The name chia comes from the Aztec word for “oily” and this explains well what one of the main benefits of chia is; it is very high in omega-3 fatty acids, which are a type of unsaturated fat.
It’s easy to get mixed up between omega-3 and omega-6. Basically, omega-3 fatty acids are the fats which are not so easy to come by. They can be found in fish oils, kiwi seeds, flax seeds, and chia seeds, among other things.
On the other hand, omega-6 fatty acids are found almost everywhere you look including nuts, vegetable oils, avocados, etc. As important as omega-6 oils are to our health, the balance of omega-3 to omega-6 is equally important.
As it is so easy to consume plenty of omega-6, it is very easy to end up with an unbalanced consumption of the two types of oils, which are also known as essential oils. When it comes to the amount of omega-3 oil in various seed oils, the chia seed has the highest content, just above kiwi seeds, perilla, and flax.
Chia seeds and digestion
Chia is high in fiber, providing nearly 11 grams per ounce. One serving can provide the recommended fiber intake for the day, according to the American Dietetic Association.
Being high in dietary fiber, chia seeds benefits bowel regularity and healthy stool. The rich fiber content in chia seeds also helps people feel more full quicker because it absorbs a considerable amount of water and immediately expands in the stomach when eaten. When consumed, chia seeds create a gelatin-like substance in the stomach. This gel-forming substance moves through your body and cleans up as it goes.
It’s also thought that this gel physically prevents the fast-breaking down of carbohydrates in the body by slowing down the action of the enzymes on the carbs.
Chia seeds and heart health
Chia seeds ability to reverse inflammation, regulate cholesterol and lower blood pressure make it extremely beneficial to consume for heart health. Also, by reversing oxidative stress, someone is less likely to develop atherosclerosis when he or she regularly consume chia seeds.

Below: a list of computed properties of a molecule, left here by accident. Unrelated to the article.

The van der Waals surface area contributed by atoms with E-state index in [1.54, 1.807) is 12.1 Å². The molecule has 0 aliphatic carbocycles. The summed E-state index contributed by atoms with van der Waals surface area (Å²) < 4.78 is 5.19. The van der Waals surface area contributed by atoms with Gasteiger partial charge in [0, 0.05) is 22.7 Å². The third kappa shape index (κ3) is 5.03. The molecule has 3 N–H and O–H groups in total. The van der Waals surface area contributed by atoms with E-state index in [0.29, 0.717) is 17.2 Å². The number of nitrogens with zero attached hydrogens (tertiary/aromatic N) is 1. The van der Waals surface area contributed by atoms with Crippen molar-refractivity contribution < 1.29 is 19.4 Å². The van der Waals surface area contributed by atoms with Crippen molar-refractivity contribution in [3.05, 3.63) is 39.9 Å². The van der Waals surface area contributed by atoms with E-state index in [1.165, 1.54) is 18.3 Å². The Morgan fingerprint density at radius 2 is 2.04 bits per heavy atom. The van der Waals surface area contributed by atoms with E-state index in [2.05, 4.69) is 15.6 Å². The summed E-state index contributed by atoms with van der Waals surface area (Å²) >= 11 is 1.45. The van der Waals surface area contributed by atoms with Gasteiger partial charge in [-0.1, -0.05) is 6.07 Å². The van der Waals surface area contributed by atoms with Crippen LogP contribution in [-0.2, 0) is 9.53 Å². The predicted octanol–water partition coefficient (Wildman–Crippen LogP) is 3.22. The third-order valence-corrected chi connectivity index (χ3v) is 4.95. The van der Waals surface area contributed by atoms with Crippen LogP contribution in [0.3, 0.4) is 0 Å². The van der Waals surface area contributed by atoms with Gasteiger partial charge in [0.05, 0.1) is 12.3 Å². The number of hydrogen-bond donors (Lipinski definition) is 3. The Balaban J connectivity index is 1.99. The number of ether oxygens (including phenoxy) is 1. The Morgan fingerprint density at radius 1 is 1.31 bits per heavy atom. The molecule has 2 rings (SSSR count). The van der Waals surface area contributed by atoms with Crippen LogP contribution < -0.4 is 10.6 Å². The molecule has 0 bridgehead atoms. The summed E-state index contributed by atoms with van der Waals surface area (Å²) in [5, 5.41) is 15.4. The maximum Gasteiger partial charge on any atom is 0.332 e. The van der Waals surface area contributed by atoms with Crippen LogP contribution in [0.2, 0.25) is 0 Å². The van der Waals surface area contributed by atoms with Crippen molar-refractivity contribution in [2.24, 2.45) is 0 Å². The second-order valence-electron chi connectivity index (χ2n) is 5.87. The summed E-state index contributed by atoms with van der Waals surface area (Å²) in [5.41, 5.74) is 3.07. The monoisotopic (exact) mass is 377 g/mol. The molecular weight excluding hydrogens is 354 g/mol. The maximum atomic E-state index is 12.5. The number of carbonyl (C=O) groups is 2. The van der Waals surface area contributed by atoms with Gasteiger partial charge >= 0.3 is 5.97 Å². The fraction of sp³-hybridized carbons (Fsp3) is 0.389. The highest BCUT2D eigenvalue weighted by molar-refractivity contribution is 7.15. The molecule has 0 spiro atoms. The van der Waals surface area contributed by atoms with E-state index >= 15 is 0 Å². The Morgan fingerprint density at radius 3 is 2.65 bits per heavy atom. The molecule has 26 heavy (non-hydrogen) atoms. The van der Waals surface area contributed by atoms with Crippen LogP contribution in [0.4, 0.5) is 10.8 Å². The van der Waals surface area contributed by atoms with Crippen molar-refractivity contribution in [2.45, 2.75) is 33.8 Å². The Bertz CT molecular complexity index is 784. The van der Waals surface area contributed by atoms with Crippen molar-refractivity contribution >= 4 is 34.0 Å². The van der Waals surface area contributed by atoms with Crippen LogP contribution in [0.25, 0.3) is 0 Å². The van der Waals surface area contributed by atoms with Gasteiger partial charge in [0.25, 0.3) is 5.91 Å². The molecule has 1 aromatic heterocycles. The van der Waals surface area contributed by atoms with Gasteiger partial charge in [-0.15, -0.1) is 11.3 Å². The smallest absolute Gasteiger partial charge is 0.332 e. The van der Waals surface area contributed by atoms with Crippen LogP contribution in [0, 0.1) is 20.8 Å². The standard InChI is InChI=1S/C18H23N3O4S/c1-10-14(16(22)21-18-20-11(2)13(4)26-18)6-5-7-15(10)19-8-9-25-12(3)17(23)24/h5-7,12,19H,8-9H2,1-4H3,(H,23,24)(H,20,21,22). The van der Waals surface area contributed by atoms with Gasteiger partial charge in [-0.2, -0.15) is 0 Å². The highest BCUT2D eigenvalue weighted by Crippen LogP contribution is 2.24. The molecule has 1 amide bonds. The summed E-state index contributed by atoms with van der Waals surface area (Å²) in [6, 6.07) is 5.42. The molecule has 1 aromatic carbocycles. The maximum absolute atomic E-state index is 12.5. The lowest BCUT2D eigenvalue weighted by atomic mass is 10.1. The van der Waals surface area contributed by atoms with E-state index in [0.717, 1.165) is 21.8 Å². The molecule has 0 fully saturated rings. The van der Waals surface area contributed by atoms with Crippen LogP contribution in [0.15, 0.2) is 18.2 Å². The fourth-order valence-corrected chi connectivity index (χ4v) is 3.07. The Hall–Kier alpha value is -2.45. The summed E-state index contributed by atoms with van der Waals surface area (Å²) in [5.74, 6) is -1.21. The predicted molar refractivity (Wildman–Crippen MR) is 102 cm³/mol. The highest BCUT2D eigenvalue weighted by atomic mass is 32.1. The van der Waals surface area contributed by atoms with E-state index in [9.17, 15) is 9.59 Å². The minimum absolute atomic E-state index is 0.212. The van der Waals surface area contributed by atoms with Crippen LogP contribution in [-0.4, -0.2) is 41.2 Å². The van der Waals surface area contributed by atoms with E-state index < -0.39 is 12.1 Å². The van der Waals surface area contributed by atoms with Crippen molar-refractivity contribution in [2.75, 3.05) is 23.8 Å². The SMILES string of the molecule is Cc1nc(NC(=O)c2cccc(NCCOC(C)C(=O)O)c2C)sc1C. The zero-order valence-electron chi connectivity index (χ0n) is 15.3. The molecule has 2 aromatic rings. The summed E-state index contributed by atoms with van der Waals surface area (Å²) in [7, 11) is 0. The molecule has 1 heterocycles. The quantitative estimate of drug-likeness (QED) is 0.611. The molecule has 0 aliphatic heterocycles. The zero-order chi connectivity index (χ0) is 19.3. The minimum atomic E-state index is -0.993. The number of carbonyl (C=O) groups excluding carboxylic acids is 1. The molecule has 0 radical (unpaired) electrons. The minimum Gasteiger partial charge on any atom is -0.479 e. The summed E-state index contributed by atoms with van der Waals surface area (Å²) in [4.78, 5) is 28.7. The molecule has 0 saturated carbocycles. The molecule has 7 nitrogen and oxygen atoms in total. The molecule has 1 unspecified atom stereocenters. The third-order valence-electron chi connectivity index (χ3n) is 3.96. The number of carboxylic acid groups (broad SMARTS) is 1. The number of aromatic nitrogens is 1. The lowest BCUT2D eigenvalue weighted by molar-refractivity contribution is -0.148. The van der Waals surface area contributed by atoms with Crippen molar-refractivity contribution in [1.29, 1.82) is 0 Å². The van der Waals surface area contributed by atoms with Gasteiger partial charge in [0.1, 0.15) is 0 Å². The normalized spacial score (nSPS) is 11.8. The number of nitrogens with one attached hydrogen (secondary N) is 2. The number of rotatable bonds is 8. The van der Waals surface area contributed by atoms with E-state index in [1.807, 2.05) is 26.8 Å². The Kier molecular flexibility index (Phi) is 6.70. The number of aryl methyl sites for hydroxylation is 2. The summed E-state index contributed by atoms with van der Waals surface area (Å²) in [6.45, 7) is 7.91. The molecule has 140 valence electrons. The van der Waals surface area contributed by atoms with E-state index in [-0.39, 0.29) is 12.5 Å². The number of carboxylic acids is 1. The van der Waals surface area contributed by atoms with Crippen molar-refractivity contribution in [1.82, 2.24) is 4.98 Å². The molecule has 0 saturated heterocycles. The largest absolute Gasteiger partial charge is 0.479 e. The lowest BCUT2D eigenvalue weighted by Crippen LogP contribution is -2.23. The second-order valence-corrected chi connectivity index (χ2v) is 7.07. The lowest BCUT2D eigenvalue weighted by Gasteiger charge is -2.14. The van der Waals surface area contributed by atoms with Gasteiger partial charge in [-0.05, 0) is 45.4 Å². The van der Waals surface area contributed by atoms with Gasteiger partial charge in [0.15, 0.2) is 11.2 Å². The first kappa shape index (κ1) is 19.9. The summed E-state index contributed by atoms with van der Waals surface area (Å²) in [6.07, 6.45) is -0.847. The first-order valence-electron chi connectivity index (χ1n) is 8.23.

Moreover, omega-3 fatty acids work to protect the heart by lowering blood pressure, bad cholesterol, and inflammation. Inflammation can put a strain on blood vessels and cause heart disease.
Chia – A nutrient powerhouse
The chia seed was once a staple food of the Aztecs, loved for its ability to sustain and to give endurance. Actually, you could live off chia almost entirely, because it has 19 amino acids, with all of the essential amino acids except taurine.
- Chia is gluten free
- It is super high in dietary fiber, making it great for digestion and healing digestion issues.
- It contains 20% omega-3 ALA, making it a super food for the brain and heart.
- Chia has eight times more omega-3 than salmon!
- It boasts 20% protein
- It is high in antioxidants (It has four times higher ORAC value than blueberries)
- Chia contains five times more calcium than milk
- Chia contains seven times more vitamin C than oranges
- It contains three times more iron than spinach
- It contains twice the potassium content of banana
- It is food for healthy skin, hair, and nails
- It has a positive impact balancing blood glucose levels (making it awesome for diabetics)
- Chia makes a great egg replacement. Just combine with water to form a gel, and add it to recipes that call for egg.
So, how do you consume it?
There seems to be much debate as to whether you need to eat chia seeds raw or you need to soak them before eating. It won’t hurt to eat them straight, but if you soak them, then you “sprout” them, which releases the “enzyme inhibitors” that are used to protect the seed.
One, this makes it much easier to digest, and two, your body can then access the dense nutrients inside the seeds. If you want to get the most nutrition out of chia seeds, I suggest soaking them before adding them to your food or smoothie. Either way, they’re still an excellent source of nutrition.